GARDEN BIRDS (https://en.wikipedia.org/wiki/File:Malurus_cyaneus_PM.jpg)PARK BIRDS Photo © Janet MacphersonWATERFOWLGAME BIRDSPARROTS - Photo © Colin MorganGRASS FINCHES Photo by JJ Harrison (jjharrison89@facebook.com)  (Courtesy of http://en.wikipedia.org/wiki/File:Stagonopleura_guttata_3.jpg)EXOTIC FINCHES (Photo courtesy of http://en.wikipedia.org/wiki/File:Cucullatamachocolombia.jpg)SOFTBILLS Photo © Janet MacphersonSPECIALISED BIRDS Photo by JJ Harrison (jjharrison89@facebook.com) (http://en.wikipedia.org/wiki/File:Eudyptula_minor_Bruny_1.jpg)
Taronga Conservation Society Australia Featherdale Wildlife ParkAustralian Wildlife Conservancy
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Cuban Finch
(Tiaris canora)

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Cuban Finch (Tiaris canora)The Cuban Finch is a delightful active little finch that comes from Cuba and the Isle of Pines.  As an aviary bird they can have the Jekyll and Hyde Syndrome, where some pairs can be compatible in a mixed group of finches, whereas others can be among the most murderous of all finches.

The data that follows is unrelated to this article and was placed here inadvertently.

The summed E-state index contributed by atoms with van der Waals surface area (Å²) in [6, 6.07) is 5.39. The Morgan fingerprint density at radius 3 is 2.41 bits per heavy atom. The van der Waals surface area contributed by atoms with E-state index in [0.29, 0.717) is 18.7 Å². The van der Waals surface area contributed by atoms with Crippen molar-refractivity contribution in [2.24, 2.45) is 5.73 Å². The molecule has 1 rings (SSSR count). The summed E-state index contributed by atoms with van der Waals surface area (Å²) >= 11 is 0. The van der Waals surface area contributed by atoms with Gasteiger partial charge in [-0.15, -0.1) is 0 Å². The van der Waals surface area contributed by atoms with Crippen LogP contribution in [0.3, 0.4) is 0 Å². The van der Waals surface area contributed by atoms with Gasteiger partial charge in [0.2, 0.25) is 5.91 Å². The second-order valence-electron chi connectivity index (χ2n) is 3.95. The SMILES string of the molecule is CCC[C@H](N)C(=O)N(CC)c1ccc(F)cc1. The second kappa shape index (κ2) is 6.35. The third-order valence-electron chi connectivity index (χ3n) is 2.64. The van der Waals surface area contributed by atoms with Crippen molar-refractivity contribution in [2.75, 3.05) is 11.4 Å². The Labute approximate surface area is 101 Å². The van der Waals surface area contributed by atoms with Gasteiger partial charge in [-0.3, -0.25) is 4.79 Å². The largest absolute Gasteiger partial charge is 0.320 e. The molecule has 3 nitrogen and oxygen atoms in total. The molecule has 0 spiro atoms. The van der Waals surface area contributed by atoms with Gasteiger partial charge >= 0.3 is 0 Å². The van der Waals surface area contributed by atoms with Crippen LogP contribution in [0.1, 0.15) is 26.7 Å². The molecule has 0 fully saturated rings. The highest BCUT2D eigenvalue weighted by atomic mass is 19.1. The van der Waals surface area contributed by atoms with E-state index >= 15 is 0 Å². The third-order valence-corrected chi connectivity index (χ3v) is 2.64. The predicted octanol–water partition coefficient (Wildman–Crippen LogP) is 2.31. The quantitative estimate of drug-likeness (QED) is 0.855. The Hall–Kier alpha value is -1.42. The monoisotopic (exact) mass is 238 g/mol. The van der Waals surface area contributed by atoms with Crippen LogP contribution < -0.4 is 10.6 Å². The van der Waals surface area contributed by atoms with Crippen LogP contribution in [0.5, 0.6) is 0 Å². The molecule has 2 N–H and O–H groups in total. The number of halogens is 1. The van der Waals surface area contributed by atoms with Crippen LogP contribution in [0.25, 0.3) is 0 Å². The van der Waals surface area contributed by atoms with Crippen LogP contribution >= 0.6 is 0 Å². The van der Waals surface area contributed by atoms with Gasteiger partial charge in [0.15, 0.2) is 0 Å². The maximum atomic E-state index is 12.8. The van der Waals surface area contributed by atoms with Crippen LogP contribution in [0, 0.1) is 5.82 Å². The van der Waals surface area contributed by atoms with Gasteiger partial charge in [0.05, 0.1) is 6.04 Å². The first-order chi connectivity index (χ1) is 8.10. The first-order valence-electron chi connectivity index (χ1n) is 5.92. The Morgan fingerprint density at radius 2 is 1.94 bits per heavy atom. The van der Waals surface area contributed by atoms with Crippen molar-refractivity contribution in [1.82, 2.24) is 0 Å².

Sexing

Easily sexed the cocks have a bright yellow necklace and black face whereas the hens have a pale necklace and brown face.

Diet

Basic Finch Mix comprising pannicum, canary, white millet, Japanese millet and also rape seed, niger seed and hulled oats.  Madeira cake, apple, seed grass heads, leafy greens (endives etc.) along with shell grit and cuttle-fish bone will all be sampled.

Breeding

They nest in the warmer months of the year using next box, wicker cane nests or brush to build in. They lay 2 to 3 pale blue speckled eggs and mostly raise 2 young.  Live food although not necessary should be supplied when young are being raised.

Note

Only Single compatible pairs in any collection.  Young juveniles, especially cocks, must be moved away from their parents as soon as independent, as old cocks sometimes kill young cocks as soon as they show adult colour.

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